Rounding off to Evrim’s statement above: Does the proof that “what I’m writing is not just another form of paid for advertising” not lie in the accuracy of my report as compared to yours and your friends experiences? I cannot be exceptional in choosing to trust reviewers based on how well their opinion of films I’ve already seen meshes with my own, can I?

The questions in this post are not rhetorical. I genuinely want to see more opinions on this. Leave them in the comments or drop me a link to your own post on the subject, please.


Written by Weefz

5 January, 2011 at 3:44 pm

2 Responses

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  1. Marvellous response.

    Before everyone joins in what will be an interesting debate (and before I run out the door for a screening) I’ll leave a few pointers behind.

    When your company pays for your meal (or trip or event) then there is no OBLIGATION on the part of the writer. If the restuarant is paying for the meal then it is within their natural right to expect something from you in return.
    By removing their ability to demand anything – you make yourself more neutral.
    You could tell them to bugger off but in return might find no one wants to advertise with your website anymore.
    It’s a ‘scratch my back and I’ll scratch yours’ mentality which you are letting yourself in for.
    DVD screeners and Game samples are part of our job. i need to attend screeners, be sent dozens of DVD’s and other material if I’m going to do my job. It’s up to my editor and I to decide onthe coverage given to anything based on what our content will be focusing on that month. There is no such things as a ‘free’ game or a ‘free’ dvd – and whether you choose to review them or not should make zero concession on whether you paid for them or not. You write what your site’s about. You cover the movies you know matters to your audience.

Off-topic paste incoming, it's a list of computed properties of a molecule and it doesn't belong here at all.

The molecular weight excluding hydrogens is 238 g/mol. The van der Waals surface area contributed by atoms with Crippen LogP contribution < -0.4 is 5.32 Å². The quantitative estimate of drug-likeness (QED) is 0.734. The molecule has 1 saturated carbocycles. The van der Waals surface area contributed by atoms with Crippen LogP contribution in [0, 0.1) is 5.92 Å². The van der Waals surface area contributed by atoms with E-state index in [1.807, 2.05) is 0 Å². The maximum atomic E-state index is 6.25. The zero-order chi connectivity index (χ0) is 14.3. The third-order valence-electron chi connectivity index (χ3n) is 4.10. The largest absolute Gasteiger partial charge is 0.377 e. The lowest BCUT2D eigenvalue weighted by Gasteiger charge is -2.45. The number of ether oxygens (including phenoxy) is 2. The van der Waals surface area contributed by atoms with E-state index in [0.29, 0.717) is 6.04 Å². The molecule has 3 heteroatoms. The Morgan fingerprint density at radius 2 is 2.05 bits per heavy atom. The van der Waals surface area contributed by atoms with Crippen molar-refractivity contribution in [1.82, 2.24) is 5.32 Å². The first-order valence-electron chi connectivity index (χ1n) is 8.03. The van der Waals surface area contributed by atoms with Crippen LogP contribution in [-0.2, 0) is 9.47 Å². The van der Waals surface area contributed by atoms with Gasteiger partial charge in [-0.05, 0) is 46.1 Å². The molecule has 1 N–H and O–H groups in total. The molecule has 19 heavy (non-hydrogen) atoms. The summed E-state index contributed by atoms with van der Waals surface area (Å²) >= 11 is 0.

Letting the reader know in advance you were paid to write something is only honesty. If you gush about a game and I find out a month later that Namco paid you £1000 pounds for it, I’ll never believe your integrity ever again. Ever. Because even though you might have honestly written your beliefs, I can’t tell that from here. I don’t personally know the writer, nor can I be expected to. So the logical solution is to have a clear ethical board.

    Whether you agree with a writer’s views or not , it’s your right as the audience to at least know the article was written under clear ethical guidelines. you might agree with my reviews or not – but you still know that that’s my opinion – not the opinion of some puppetmaster PR for the studio whose hand is up my bum. When you see me call a film great, you know that I genuinely think the film is great. If you hate it, it’s my opinion you disagree with. In the other scenario I’m just lying to you to make money.


    5 January, 2011 at 4:02 pm

  2. Thanks Evrim. I agree on the £1000 thing – I’ve done a couple of sponsored posts myself and they’re always disclosed. I like to think that merely stating the fact that I’ve talked extensively about how much I love Dance Central on Twitter is enough to placate those who are uppity about sponsorship but to be honest? If I lose a few readers who can’t get past that, I’m not that bothered.

    By removing their ability to demand anything – you make yourself more neutral.
    You could tell them to bugger off but in return might find no one wants to advertise with your website anymore.

    I still find it tricky to square that with the whole free DVDs/screenings thing – not about advertising but about PR provision in general. I guess it’s self-managed by a whole cultural aspect within PR that says you should keep inviting people who don’t like your stuff?

    Maybe I should go plop an ethical stance page on my site. I do have boundaries – just not felt the need to make them explicit until now.


    5 January, 2011 at 4:30 pm